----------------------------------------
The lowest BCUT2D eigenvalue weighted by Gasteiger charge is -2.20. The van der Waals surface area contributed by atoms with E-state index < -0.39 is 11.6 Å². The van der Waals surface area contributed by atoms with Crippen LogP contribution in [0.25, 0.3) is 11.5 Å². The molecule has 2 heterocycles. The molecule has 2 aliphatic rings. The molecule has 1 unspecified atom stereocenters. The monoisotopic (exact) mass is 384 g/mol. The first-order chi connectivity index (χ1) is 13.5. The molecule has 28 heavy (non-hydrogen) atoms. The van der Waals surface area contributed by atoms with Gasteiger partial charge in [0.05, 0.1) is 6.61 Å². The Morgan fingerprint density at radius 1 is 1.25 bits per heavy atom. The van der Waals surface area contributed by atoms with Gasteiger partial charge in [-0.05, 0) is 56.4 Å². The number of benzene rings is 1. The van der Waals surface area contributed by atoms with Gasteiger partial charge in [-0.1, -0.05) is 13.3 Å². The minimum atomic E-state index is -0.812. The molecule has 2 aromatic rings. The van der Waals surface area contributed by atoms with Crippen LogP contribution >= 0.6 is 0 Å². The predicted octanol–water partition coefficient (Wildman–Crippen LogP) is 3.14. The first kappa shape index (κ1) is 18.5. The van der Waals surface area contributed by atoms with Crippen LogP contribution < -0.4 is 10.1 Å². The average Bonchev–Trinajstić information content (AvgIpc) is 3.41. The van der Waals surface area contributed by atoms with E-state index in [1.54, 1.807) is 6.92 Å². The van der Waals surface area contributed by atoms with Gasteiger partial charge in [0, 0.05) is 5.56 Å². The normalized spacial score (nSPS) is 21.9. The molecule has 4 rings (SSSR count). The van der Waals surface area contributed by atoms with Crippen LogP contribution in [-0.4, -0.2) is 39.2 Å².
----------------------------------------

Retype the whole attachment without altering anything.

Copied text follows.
The lowest BCUT2D eigenvalue weighted by Gasteiger charge is -2.20. The van der Waals surface area contributed by atoms with E-state index < -0.39 is 11.6 Å². The van der Waals surface area contributed by atoms with Crippen LogP contribution in [0.25, 0.3) is 11.5 Å². The molecule has 2 heterocycles. The molecule has 2 aliphatic rings. The molecule has 1 unspecified atom stereocenters. The monoisotopic (exact) mass is 384 g/mol. The first-order chi connectivity index (χ1) is 13.5. The molecule has 28 heavy (non-hydrogen) atoms. The van der Waals surface area contributed by atoms with Gasteiger partial charge in [0.05, 0.1) is 6.61 Å². The Morgan fingerprint density at radius 1 is 1.25 bits per heavy atom. The van der Waals surface area contributed by atoms with Gasteiger partial charge in [-0.05, 0) is 56.4 Å². The number of benzene rings is 1. The van der Waals surface area contributed by atoms with Gasteiger partial charge in [-0.1, -0.05) is 13.3 Å². The minimum atomic E-state index is -0.812. The molecule has 2 aromatic rings. The van der Waals surface area contributed by atoms with Crippen LogP contribution >= 0.6 is 0 Å². The predicted octanol–water partition coefficient (Wildman–Crippen LogP) is 3.14. The first kappa shape index (κ1) is 18.5. The van der Waals surface area contributed by atoms with Crippen LogP contribution < -0.4 is 10.1 Å². The average Bonchev–Trinajstić information content (AvgIpc) is 3.41. The van der Waals surface area contributed by atoms with E-state index in [1.54, 1.807) is 6.92 Å². The van der Waals surface area contributed by atoms with Gasteiger partial charge in [0, 0.05) is 5.56 Å². The normalized spacial score (nSPS) is 21.9. The molecule has 4 rings (SSSR count). The van der Waals surface area contributed by atoms with Crippen LogP contribution in [-0.4, -0.2) is 39.2 Å².